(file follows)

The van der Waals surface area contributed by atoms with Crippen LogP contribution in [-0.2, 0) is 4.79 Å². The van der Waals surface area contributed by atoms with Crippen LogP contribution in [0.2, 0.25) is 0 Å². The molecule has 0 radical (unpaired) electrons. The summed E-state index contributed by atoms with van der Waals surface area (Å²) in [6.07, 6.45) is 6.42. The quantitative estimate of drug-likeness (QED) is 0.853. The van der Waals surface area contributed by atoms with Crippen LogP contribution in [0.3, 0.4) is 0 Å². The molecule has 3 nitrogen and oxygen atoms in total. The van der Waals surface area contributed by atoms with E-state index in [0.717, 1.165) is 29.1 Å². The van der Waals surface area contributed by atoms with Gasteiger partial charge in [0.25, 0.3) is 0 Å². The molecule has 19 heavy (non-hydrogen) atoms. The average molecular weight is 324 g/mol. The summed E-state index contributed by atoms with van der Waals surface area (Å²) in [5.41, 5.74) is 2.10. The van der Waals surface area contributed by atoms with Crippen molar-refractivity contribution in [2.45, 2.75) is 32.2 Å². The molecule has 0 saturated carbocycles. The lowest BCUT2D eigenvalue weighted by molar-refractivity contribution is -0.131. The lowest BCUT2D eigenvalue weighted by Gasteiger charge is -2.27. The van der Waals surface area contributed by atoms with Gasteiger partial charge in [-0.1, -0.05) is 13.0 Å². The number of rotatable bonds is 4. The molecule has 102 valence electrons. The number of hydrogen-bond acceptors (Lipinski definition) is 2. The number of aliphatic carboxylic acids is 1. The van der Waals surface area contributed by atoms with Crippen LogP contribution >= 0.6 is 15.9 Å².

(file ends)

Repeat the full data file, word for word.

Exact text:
The van der Waals surface area contributed by atoms with Crippen LogP contribution in [-0.2, 0) is 4.79 Å². The van der Waals surface area contributed by atoms with Crippen LogP contribution in [0.2, 0.25) is 0 Å². The molecule has 0 radical (unpaired) electrons. The summed E-state index contributed by atoms with van der Waals surface area (Å²) in [6.07, 6.45) is 6.42. The quantitative estimate of drug-likeness (QED) is 0.853. The van der Waals surface area contributed by atoms with Crippen LogP contribution in [0.3, 0.4) is 0 Å². The molecule has 3 nitrogen and oxygen atoms in total. The van der Waals surface area contributed by atoms with E-state index in [0.717, 1.165) is 29.1 Å². The van der Waals surface area contributed by atoms with Gasteiger partial charge in [0.25, 0.3) is 0 Å². The molecule has 19 heavy (non-hydrogen) atoms. The average molecular weight is 324 g/mol. The summed E-state index contributed by atoms with van der Waals surface area (Å²) in [5.41, 5.74) is 2.10. The van der Waals surface area contributed by atoms with Crippen molar-refractivity contribution in [2.45, 2.75) is 32.2 Å². The molecule has 0 saturated carbocycles. The lowest BCUT2D eigenvalue weighted by molar-refractivity contribution is -0.131. The lowest BCUT2D eigenvalue weighted by Gasteiger charge is -2.27. The van der Waals surface area contributed by atoms with Gasteiger partial charge in [-0.1, -0.05) is 13.0 Å². The number of rotatable bonds is 4. The molecule has 102 valence electrons. The number of hydrogen-bond acceptors (Lipinski definition) is 2. The number of aliphatic carboxylic acids is 1. The van der Waals surface area contributed by atoms with Crippen LogP contribution >= 0.6 is 15.9 Å².